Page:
In the NIV of the Bible in the Gospel John 11:35 it states "Jesus Wept" In the next verse 11:36 John states: 'Then the Jews said, "See how he loved him!" '
In all the sermons I have heard and studies I have read, I still don't agree with the implication John wrote. In this story, I feel empathy for Mary and Martha, and with the grief they show, I comes across to me, Jesus demonstrated one of the most powerful forms of love, empathy.
Firstly, I don't think Jesus reacts for feels the same way 'we' do about death, for us death in permanent and was implied by Mary's comments in John 11:21 and even after Jesus told her he would rise again, Mary still did not understand the full meaning of his comment for she said in 11:25 "I know he will rise again in the resurrection of the last day."
Even in the reaction Jesus had to hearing of Lazarus's death, he did not come to his aid until 4 days past his death and not once during the dialog captured from the time Jesus heard of Lazarus death to the time he met with Mary did he reveal any empathy, sorrow, for Mary, Martha or Lazarus.
It is my humble opinion, Jesus was not weeping because he loved 'him', I am assuming Lazarus, it is he is weeping because he felt empathy for Mary and Ruth for the feeling of loss they are feeling.
Has one of your children or someone you know reacted to a situation which is reasonable for them, but since you may have gone through the process before, your reaction is not as heightened?
Here is an example from my own life. My daughter is playing with her favorite doll, her older brother comes over and grabs the doll and yanks on the dolls arms, legs and head, all departing from the body. My daughter screams in horror her favorite doll just 'died'. I hear the screaming and my daughter races to me to tell me of the victimization of her doll and I need to come take care of her pain right now. To her dismay, I am in the middle of something and can't get to it right now. Now, even if I am not busy, I already know I can put the doll back together, I've done it before. Yet, when my daughter shows me the broken doll and I see the sadness on her face, I am feeling empathy for the pain she went through to watch her brother dismember her favorite doll. My compassion is for her feeling of loss, thus I too get moved to tears because I feel and understand her feeling the emotions she went through believing her doll was gone. Even when I tell her it will be ok, she does not stop crying, I assure her we can fix the doll just like new. And offering her a new one is not good enough, she liked 'this one'. After I reassemble the doll and present it to her, does her disbelief, tears and doubt go away.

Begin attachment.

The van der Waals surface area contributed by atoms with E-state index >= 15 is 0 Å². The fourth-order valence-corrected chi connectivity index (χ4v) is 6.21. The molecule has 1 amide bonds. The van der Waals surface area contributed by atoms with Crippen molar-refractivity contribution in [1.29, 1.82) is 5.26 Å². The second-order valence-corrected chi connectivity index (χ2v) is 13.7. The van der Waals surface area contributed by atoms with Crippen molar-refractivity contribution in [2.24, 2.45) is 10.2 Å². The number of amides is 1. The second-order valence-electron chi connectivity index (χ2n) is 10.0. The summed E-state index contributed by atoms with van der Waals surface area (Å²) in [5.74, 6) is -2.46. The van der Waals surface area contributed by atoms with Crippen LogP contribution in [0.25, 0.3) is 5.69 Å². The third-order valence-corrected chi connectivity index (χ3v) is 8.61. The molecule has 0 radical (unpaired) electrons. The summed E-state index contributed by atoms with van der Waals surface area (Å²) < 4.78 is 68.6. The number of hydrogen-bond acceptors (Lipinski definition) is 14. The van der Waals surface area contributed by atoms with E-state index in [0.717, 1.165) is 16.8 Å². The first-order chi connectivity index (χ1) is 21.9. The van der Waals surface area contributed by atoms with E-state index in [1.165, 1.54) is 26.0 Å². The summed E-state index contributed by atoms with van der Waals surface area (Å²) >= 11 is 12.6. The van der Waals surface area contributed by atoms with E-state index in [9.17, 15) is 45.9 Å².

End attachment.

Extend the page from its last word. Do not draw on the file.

As a parent, I have often cried behind closed doors for losses my children go through even though I know it will be ok in the end. I think Jesus was doing the same for Mary and Martha.
I know I may be wrong and I firmly know what is written in the Bible, but ever time I read this story, I continue to feel Jesus was showing the same compassion we would show to someone we care about having gone through or is going through a tragic event.
I often find myself feeling empathy for those who I care about, I think empathy is one of the most powerful emotions, it's a powerful form of love.
Jesus Comforts the Sisters
Jn 11:17 On his arrival, Jesus found that Lazarus had already been in the tomb for four days. 18 Bethany was less than two miles from Jerusalem, 19 and many Jews had come to Martha and Mary to comfort them in the loss of their brother. 20 When Martha heard that Jesus was coming, she went out to meet him, but Mary stayed at home.
Jn 11:21 "Lord," Martha said to Jesus, "if you had been here, my brother would not have died. 22 But I know that even now God will give you whatever you ask."
Jn 11:23 Jesus said to her, "Your brother will rise again."
Jn 11:24 Martha answered, "I know he will rise again in the resurrection at the last day."
Jn 11:25 Jesus said to her, "I am the resurrection and the life. He who believes in me will live, even though he dies; 26 and whoever lives and believes in me will never die. Do you believe this?"
Jn 11:27 "Yes, Lord," she told him, "I believe that you are the Christ, the Son of God, who was to come into the world."
Jn 11:28 And after she had said this, she went back and called her sister Mary aside. "The Teacher is here," she said, "and is asking for you." 29 When Mary heard this, she got up quickly and went to him. 30 Now Jesus had not yet entered the village, but was still at the place where Martha had met him. 31 When the Jews who had been with Mary in the house, comforting her, noticed how quickly she got up and went out, they followed her, supposing she was going to the tomb to mourn there.
Jn 11:32 When Mary reached the place where Jesus was and saw him, she fell at his feet and said, "Lord, if you had been here, my brother would not have died."
Jn 11:33 When Jesus saw her weeping, and the Jews who had come along with her also weeping, he was deeply moved in spirit and troubled. 34 "Where have you laid him?" he asked.
"Come and see, Lord," they replied.
Jn 11:35 Jesus wept.
Jn 11:36 Then the Jews said, "See how he loved him!"
Jn 11:37 But some of them said, "Could not he who opened the eyes of the blind man have kept this man from dying?"
Versus from NIV gospel of John 11:17-37